The Presidential Election of 2000 Presidential election cycles are always three-ring circuses, and the 2000 election has become one of the biggest circuses ever. With a two-term president unable to seek re-election, the House of Representatives clearly up for grabs, and Democrats counting on major Senate gains -- even hoping to win control -- there is a lot at stake in this year's elections. Republicans' optimism is based on their view that they will take back the White House after an eight-year hiatus. GOP insiders believe that Americans are tired of Bill Clinton, have doubts about Vice President Al Gore and are ready for change. Republican turnout was down in 1998, which helps account for the party's poor showing in the off-year elections.
Bush's victory was also a victory for the Republican Party, but the Democrats received a similar victory in that they retained control of both the House and the Senate. The presidential election as a whole was a negative race, with an abundance of personal attacks (mainly instigated by Bush). The election of Bush in 1988 confirmed the Republican domination of presidential politics for another four years. The Republican Primary was a race between Vice President George Bush and Senator Bob Dole because President Reagan had reached his term limit and could not run again. Bush was Reagan's Vice President, so he started the race as the Republican front-runner.
The founders wanted a strong legislature, however there was a shift in power to the executive branch at the start of the twentieth century. The president gained much power during th... ... middle of paper ... ... party. It is also going to be hard for the George Bush to have confidence in the people to do what he wants to do as president. "This will be the most tenuous new presidency in over a century. Not only did a plurality of Americans nationwide vote for Mr. Bush's opponent, but the Bush victory was due to a flawed ballot system.
The reason for this strange outcome and why Al Gore lost was because of the Electoral College. The Electoral College is voting system where different states are given a certain amount of votes in the election, and which ever candidate wins a state, is given that state’s votes. The Electoral College is out of date, and should be replaced by the Popular Vote system, which declares a president purely on who collects the most votes from the American people. The Popular Vote system is better than the electoral college, because it gives the American people a true say in the presidential election, and doesn’t filter their votes out in so called “mini state elections”. The electoral college is too flawed to continue to run the presedential elections of the united states, it gives an unfair advantage to smaller states in the United States, it promotes the two party system, it restricts campainging process because of the way certain canidates are forced to strategically focuse on certain states, and finally it elects minority presidents into office.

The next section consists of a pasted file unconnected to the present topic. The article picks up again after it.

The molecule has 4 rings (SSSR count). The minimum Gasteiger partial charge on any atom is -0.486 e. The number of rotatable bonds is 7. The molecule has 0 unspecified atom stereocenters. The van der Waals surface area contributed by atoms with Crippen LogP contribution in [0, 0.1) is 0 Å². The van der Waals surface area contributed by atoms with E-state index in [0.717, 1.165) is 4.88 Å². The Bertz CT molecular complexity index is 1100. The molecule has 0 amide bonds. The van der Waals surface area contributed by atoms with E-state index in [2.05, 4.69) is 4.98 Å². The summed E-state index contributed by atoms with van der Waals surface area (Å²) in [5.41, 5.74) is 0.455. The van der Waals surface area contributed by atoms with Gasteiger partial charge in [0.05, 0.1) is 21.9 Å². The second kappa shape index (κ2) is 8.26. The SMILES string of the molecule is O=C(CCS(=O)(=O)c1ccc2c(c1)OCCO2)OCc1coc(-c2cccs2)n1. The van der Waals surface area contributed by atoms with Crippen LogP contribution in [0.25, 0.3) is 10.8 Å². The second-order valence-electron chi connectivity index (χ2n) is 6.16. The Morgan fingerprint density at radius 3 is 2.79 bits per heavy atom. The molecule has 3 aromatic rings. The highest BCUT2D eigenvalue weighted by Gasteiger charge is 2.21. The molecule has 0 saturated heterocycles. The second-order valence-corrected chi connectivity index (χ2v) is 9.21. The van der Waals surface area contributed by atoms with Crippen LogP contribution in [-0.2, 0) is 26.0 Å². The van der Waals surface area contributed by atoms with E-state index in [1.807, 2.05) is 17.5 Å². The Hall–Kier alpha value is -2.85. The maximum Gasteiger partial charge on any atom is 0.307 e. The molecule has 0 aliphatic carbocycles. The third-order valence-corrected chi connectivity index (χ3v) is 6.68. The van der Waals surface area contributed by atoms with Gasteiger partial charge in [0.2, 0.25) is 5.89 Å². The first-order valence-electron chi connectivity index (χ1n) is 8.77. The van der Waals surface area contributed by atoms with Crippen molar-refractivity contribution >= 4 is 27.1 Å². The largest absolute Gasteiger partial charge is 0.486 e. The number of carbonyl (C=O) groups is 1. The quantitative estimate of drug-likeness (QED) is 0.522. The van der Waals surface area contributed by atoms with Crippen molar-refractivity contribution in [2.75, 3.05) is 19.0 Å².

The Changing Face of "Democracy" The nation we knew as the United States is no more. The fair, war-weary republic that we've all known and loved has been replaced by a tired war hungry, that has been so split that it is hardly worthy of being called the "United" States. But what happened, one might ask. When looking into the past, the major turning point occurred in the year 2000. In that year, the dynastic candidate George W. Bush was elected president, and since has reigned with an iron will to turn the United States into the nation that it is today.